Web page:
There has been a positive alignment of various factors that drive truck demand, according to Kenny Vieth, president and senior analyst for ACT Research.

Speaking at the 53rd ACT Research Seminar, Vieth said that in the last several quarters, publically traded truckload carriers were seeing 6% to 6.5% profit levels compared to the 4% to 4.5% they saw between 2010 and 2013.

This, coupled with the fact that fleets are operating older trucks, new vehicles are getting better fuel economy, the driver shortage and credit availability, has led to increased truck purchases this year. Vieth says that when fleets are making money they prefer to buy trucks rather than pay taxes on the money they make.

However, there seems to be some softening in the market, Vieth says. The rollback of the two overnight provisions of 34-hour reset in hours of service and the fact that there have been misses the past two months in the OEM build plan are signs that truck sales may be slowing down. In fact, production seemed to outstrip orders in September, although final numbers are not yet available.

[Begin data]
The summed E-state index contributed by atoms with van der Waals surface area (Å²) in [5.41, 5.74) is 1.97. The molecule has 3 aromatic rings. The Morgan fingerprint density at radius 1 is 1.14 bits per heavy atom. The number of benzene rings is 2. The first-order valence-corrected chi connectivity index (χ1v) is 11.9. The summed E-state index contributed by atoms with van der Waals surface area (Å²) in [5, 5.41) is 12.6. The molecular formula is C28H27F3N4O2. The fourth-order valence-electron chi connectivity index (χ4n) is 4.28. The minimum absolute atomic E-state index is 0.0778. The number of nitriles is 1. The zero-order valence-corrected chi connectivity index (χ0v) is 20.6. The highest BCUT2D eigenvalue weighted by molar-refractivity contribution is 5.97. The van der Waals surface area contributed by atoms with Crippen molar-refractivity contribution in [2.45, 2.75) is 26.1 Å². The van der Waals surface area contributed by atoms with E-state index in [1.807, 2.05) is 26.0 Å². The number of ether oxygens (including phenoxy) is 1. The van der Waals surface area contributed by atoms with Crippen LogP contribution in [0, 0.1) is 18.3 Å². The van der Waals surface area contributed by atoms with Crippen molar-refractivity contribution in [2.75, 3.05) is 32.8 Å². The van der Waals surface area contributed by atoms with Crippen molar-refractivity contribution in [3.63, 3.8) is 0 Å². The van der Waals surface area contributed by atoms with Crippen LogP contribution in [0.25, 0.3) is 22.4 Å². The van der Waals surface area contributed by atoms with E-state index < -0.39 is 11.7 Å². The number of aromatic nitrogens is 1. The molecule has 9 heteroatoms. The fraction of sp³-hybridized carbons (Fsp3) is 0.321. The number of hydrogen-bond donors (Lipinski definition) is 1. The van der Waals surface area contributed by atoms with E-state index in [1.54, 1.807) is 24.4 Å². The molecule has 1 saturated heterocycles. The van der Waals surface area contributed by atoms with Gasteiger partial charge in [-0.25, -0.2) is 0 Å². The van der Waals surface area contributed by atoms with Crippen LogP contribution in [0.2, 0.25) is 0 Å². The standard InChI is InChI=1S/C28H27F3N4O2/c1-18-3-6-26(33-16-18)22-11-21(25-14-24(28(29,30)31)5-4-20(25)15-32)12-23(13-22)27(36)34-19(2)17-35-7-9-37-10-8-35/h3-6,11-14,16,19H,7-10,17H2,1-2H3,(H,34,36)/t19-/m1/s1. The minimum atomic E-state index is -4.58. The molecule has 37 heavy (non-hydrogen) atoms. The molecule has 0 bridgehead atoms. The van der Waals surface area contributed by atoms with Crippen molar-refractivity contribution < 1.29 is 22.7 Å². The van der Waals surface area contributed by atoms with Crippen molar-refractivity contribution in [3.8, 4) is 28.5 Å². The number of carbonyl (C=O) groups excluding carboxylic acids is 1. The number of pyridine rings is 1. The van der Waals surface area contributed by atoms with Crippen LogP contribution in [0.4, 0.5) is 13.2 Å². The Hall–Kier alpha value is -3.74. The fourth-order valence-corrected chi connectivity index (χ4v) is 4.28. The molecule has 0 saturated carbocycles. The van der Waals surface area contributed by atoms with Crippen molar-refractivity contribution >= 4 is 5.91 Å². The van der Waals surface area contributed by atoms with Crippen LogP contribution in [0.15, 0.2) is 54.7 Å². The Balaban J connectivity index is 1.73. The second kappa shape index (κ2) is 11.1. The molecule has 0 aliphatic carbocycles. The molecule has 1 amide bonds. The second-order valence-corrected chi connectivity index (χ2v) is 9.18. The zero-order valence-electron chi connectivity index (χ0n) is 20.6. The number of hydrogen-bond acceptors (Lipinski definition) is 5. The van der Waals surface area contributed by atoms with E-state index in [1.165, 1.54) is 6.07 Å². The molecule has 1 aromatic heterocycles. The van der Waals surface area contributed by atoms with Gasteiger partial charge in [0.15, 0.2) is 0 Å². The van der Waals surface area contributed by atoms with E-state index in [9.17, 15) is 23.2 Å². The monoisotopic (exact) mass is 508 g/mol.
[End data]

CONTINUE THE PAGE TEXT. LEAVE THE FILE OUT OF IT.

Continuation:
As a result of these factors, ACT has lowered its 2015 Class 8 forecast to 328,000, and Vieth says that number could go as low as 322,000 depending on what September final numbers show.

But perhaps the bigger story is what is happening with dealer inventory. Inventory to retail sales is up year-over-year to 2.5 months. That increase means there are 8,500 additional units in inventory compared to last year. As Vieth described it, “dealers are sitting on a boatload of inventory.”

During an informal discussion before the seminar one dealer confirmed that “dealers have loaded up on inventory” and that although “we had a great first six months there is not as much quoting going on for multiple unit deals.” He added, however, that the dealership is still getting “floor traffic” so there is still interest in trucks.

Vieth says he sees the sees the supply-demand equilibrium being neutral by the end of 2015. In addition, the fact that new trucks are being purchased at a rate that exceeds what would be expected given the rate of economic growth could negatively impact freight rate growth.

He believes 2016 will be another good year in terms of fleet profitability but expects some softening in the market by the second half. The strong U.S. dollar and weak world economy will keep overall growth spotty, he believes. His forecast for 2016 North American production is 296,000 units.

Vieth says the full implications of the proposed Greenhouse Gas Phase 2 Standards are not yet apparent, but the cost of the technology will influence whether or not there is a significant pre-buy prior to the standards taking affect. For example if the cost of compliance resulted in an increase price of $20,000 — EPA is predicting it will be $12,000 — there would be “significant market disruption,” Vieth said and likely an uptick in buying in 2019 and 2020.